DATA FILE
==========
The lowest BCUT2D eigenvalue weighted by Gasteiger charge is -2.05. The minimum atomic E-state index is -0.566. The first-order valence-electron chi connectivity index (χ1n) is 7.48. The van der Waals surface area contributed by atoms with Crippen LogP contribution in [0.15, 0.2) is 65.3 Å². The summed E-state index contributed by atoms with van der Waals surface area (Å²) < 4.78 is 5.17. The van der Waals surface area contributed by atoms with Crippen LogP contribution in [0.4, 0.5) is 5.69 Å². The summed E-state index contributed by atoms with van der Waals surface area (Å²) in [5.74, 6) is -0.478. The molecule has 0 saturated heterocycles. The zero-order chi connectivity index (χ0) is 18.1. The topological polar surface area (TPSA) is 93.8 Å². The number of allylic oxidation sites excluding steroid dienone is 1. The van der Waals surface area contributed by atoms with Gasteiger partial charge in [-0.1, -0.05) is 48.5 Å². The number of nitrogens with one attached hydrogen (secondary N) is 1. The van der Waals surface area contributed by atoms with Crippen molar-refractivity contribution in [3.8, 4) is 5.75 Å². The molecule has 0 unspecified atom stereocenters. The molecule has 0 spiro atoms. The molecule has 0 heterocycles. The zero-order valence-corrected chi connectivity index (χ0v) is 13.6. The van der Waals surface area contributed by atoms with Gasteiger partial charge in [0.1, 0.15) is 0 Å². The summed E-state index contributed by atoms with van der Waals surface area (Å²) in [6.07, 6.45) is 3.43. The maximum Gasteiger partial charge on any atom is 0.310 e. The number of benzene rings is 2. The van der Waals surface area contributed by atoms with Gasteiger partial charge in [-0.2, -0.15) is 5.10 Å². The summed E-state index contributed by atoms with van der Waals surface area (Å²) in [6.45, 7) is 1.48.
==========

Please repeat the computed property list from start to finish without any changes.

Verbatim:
The lowest BCUT2D eigenvalue weighted by Gasteiger charge is -2.05. The minimum atomic E-state index is -0.566. The first-order valence-electron chi connectivity index (χ1n) is 7.48. The van der Waals surface area contributed by atoms with Crippen LogP contribution in [0.15, 0.2) is 65.3 Å². The summed E-state index contributed by atoms with van der Waals surface area (Å²) < 4.78 is 5.17. The van der Waals surface area contributed by atoms with Crippen LogP contribution in [0.4, 0.5) is 5.69 Å². The summed E-state index contributed by atoms with van der Waals surface area (Å²) in [5.74, 6) is -0.478. The molecule has 0 saturated heterocycles. The zero-order chi connectivity index (χ0) is 18.1. The topological polar surface area (TPSA) is 93.8 Å². The number of allylic oxidation sites excluding steroid dienone is 1. The van der Waals surface area contributed by atoms with Gasteiger partial charge in [-0.1, -0.05) is 48.5 Å². The number of nitrogens with one attached hydrogen (secondary N) is 1. The van der Waals surface area contributed by atoms with Crippen molar-refractivity contribution in [3.8, 4) is 5.75 Å². The molecule has 0 unspecified atom stereocenters. The molecule has 0 spiro atoms. The molecule has 0 heterocycles. The zero-order valence-corrected chi connectivity index (χ0v) is 13.6. The van der Waals surface area contributed by atoms with Gasteiger partial charge in [0.1, 0.15) is 0 Å². The summed E-state index contributed by atoms with van der Waals surface area (Å²) in [6.07, 6.45) is 3.43. The maximum Gasteiger partial charge on any atom is 0.310 e. The number of benzene rings is 2. The van der Waals surface area contributed by atoms with Gasteiger partial charge in [-0.2, -0.15) is 5.10 Å². The summed E-state index contributed by atoms with van der Waals surface area (Å²) in [6.45, 7) is 1.48.